4. Ante Rajkovic (1981-1984)
"Like Jimmy, Ante's great strength was the technical ability he had. He could easily have been a midfielder, but he was also very powerful and never seemed to be flustered. He loved the physical challenge, had terrific strength, but always tried to play his way out of trouble. He was a top-class defender."
5. Colin Irwin (1981-82) captain
"Unfortunately his time was blighted by injury, which eventually forced him to retire at a very early age. As you can imagine, anyone who came from Liverpool at that time was a fantastic footballer. He was one of our marquee signings for our first season in the First Division. He led by example and it's a shame his best years were probably in front of him."
6. John Mahoney (1979-83)
"He was perpetual motion really. John covered every inch and every blade of grass. His job was to win the ball and pass it on to other people - a job he did fantastically well. He was a huge character in the dressing and still is locally. It was a pleasure to have played with him."
7. Alan Curtis (1972-79, 80-83)
"My goal against Leeds is probably the one people remember. Everyone wants to play well against their former clubs and it was extra special being Swansea's first game in the First Division. It just opened up in front of me and I was fortunate enough to finish it off. I've always said, if the gates at the Vetch had been opened, I would have been down the Mubbles Road and never been seen again! The adrenaline from that game seemed to carry us through the rest of the season. They were great times, but it's for everyone now to look forward to life in the Premier League."
8. Robbie James (1974-83, 88-90)
"I've been asked a number times who was the best player I played with and the answer I give is always Robbie. His strength was his strength. He was a fantastic striker of a ball. I can still visualise him bursting down the touchline, normally down the right-hand side and whipping crosses in or taking shots at goal. Primarily played in midfield but could easily have played up front or at the back. Simply an outstanding player and probably one of the best this club has ever had."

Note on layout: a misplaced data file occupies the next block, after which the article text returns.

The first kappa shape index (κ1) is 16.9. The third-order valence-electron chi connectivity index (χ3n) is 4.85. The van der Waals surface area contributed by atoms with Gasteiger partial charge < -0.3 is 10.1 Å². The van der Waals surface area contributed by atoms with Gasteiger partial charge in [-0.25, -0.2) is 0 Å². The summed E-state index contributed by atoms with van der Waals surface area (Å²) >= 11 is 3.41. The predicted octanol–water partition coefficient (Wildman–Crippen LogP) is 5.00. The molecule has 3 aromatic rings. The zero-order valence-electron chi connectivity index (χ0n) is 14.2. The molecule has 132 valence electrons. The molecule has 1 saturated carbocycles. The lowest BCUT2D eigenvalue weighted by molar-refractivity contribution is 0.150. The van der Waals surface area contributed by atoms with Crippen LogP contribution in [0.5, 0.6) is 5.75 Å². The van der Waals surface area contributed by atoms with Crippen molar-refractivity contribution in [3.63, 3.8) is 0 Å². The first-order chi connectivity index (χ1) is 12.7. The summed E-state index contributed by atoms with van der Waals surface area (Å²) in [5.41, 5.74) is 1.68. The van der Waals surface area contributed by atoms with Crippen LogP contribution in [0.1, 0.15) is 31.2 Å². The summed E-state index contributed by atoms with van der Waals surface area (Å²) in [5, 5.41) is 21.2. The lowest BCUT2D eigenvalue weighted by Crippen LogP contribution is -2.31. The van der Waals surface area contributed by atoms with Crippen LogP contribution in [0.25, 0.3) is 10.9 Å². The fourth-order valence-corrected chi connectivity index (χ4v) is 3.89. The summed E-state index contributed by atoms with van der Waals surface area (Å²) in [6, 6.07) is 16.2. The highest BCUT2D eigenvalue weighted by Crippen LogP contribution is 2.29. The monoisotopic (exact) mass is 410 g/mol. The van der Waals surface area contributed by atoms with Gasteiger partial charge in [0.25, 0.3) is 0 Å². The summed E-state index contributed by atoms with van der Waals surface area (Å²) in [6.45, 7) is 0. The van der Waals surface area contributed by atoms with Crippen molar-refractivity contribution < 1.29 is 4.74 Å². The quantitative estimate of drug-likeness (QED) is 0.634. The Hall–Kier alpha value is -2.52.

9. Leighton James (1980-83)
"Leighton was the type of player every team wishes to have - he could pull a rabbit out of a hat. If we were struggling for goals or a little bit of inspiration then Leighton would usually provide it. He had fantastic ability and to this day I couldn't tell you if he was right or left footed. A great crosser of the ball and chipped in with crucial goals."
10. Jeremy Charles (1977-83)
"Jeremy was often ribbed for being known as the nephew of John Charles and the son of Mel. Everything that was ever wrote about Jeremy mentioned those two great players. Another one who could play in a number of different positions and got crucial goals. Not only did he get the first goal for Swansea in the First Division but he also scored the clinching goal against Preston which secured promotion the season before. He was certainly one of the biggest characters in the dressing room and great person to have at the club."
11. Bob Latchford (1981-84)
"In terms of pure goalscorers and wanting someone to lead the line, you couldn't ask for better than Bob. If he would be playing now, he's score a hat full of goals. He scored 40-odd goals for us in the two seasons in the First Division. Obviously the first season was the most successful one, but even when we struggled the following season he still managed to score goals. I look back with huge affection on his time at the club and his probably the best finishers I ever played with."